Intermediate Grammar

 

    A. Gerunds and Infinitives


    1. Gerunds, one
    2. Gerunds, two
    3. Infinitives
    4. Participles as Adjectives, I
    5. Participles as Adjectives, II
    6. Participles as Adjectives, III
    7. Likes and Dislikes, 1
    8. Likes and Dislikes, 2
    9. Likes and Dislikes, 3
    10. Likes and Dislikes, 4
    11. Likes and Dislikes, 5
    12. Likes and Dislikes, 6
    13. Going to, Intend to, Plan to

    B. Perfect Tenses


    14. Present Perfect Simple, one
    15. Present Perfect Simple, two
    16. Present Perfect Simple, three
    17. Present Perfect Simple, four
    18. Present Perfect Continuous
    19. Past Perfect
    20. Future Perfect

    C. Modal Auxiliary Verbs II

    21. Must Could May (Possibility)
    22. Might Have 1 (Past Possibility)
    23. Could, Must, Might Have, 2
    24. Could, Must, Might Have, 3
    25. Should have (Hypothetical Past)

    D. Conditionals

    26. Zero Conditional, 1
    27. Zero Conditional, 2
    28. First Conditional, one
    29. First Conditional, two
    30. First Conditional, three
    31. Second Conditional, 1
    32. Second Conditional, 2
    33. Second Conditional, 3
    34. Second Conditional, 4
    35. Third Conditional
    36. Wishes, one
    37. Wishes, two
    38. Wishes, three

    E. Clauses


    39. Subordinate Clauses I
    40. Subordinate Clauses II
    41. Complete the Sentences, I
    42. Complete the Sentences, II
    43. Complete the Sentences, III

    F. Linking Words, Adverbs


    44. Afterward, Consequently
    45. However, Meanwhile

    G. Relative Clauses


    46. Who, 1
    47. Who, 2
    48. Who, 3
     
    49. Where, one
    50. Where, two
    51. Where, three
    52. Where, four
    53. Where, five
     
    54. Which, one
    55. Which, two
    56. Which, three
    57. Which, four
    58. Which, five

    F. Participle Clauses

    G. Other


    Passives
    Quotes or Reported Speech
    Question Tags

    G. Reading Text

    Formal, Colloquial, Vernacular
    Body Language
    The English Cup
    The Conversation

 

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Grammatical Relationships

Grammatical relationships can be classified into three components:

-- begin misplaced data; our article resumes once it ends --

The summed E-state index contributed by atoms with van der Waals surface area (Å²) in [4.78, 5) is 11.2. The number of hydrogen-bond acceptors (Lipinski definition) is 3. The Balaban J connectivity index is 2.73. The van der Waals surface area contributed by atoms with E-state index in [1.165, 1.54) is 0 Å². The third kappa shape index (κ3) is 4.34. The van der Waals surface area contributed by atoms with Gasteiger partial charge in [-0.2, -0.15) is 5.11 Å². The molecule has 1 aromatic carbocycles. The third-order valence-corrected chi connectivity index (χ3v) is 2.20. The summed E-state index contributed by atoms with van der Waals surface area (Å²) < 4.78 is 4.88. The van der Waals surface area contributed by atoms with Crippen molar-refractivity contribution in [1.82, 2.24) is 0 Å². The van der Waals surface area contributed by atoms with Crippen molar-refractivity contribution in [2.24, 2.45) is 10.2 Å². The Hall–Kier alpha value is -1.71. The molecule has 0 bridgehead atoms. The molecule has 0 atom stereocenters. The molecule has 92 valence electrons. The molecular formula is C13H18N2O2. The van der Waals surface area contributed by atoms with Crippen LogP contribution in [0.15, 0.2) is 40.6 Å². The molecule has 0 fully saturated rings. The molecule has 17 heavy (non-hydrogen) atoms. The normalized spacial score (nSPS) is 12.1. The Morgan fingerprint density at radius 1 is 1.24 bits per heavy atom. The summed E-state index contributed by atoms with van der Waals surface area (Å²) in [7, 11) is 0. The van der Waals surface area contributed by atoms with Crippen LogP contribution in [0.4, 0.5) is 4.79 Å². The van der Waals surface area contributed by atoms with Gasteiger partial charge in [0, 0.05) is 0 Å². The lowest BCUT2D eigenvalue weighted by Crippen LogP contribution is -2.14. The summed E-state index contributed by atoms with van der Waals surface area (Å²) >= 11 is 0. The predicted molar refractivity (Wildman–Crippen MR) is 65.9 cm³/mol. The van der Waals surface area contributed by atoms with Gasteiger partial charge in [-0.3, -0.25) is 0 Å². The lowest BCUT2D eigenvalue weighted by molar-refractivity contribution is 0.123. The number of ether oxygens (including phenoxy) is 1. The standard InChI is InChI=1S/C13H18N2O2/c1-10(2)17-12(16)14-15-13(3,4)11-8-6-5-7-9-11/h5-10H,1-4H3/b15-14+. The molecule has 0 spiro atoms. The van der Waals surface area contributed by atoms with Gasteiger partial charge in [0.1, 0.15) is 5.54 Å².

(1) the subject-verb-complement relationship
(2) coordination
(3) subordination

Subject Verb Compliment Relationship

The subject-verb-complement (or actor-action-goal) relationship, is the basic grammatical relationship. It says that somebody or something does something, or is somebody or something.

We show this relationship mainly by word order, as in “A bee stung me,” and, “Lew is a comedian.”


Coordination

Coordination expresses two or more ideas in parallel, or equal, form. In the sentence “She read a book and wrote a letter,” the verbs ‘read’ and ‘wrote’ are parallel.

We use function words such as and, but, and or, to indicate coordination: “You can order hamburger, or you can order hotdog.”

Subordination

Subordination connects two clauses: a dominant or independent clause (the actor-action-goal part); and a subordinate or dependant clause.

The dominant clause forms the core of a sentence. The subordinate part modifies or changes the meaning of the dominant part.

Function Words

In general, subordinate clauses have function words. These include before, after, when, although, though, because, and if.

In “After Mr. McKenna retired, Sally took over his position,” the clause ‘Sally took over his position’ forms the actor-action-goal core of the sentence.

The phrase ‘after Mr. McKenna retired’ is subordination—it modifies the main action by saying when it happened.

 
 
 

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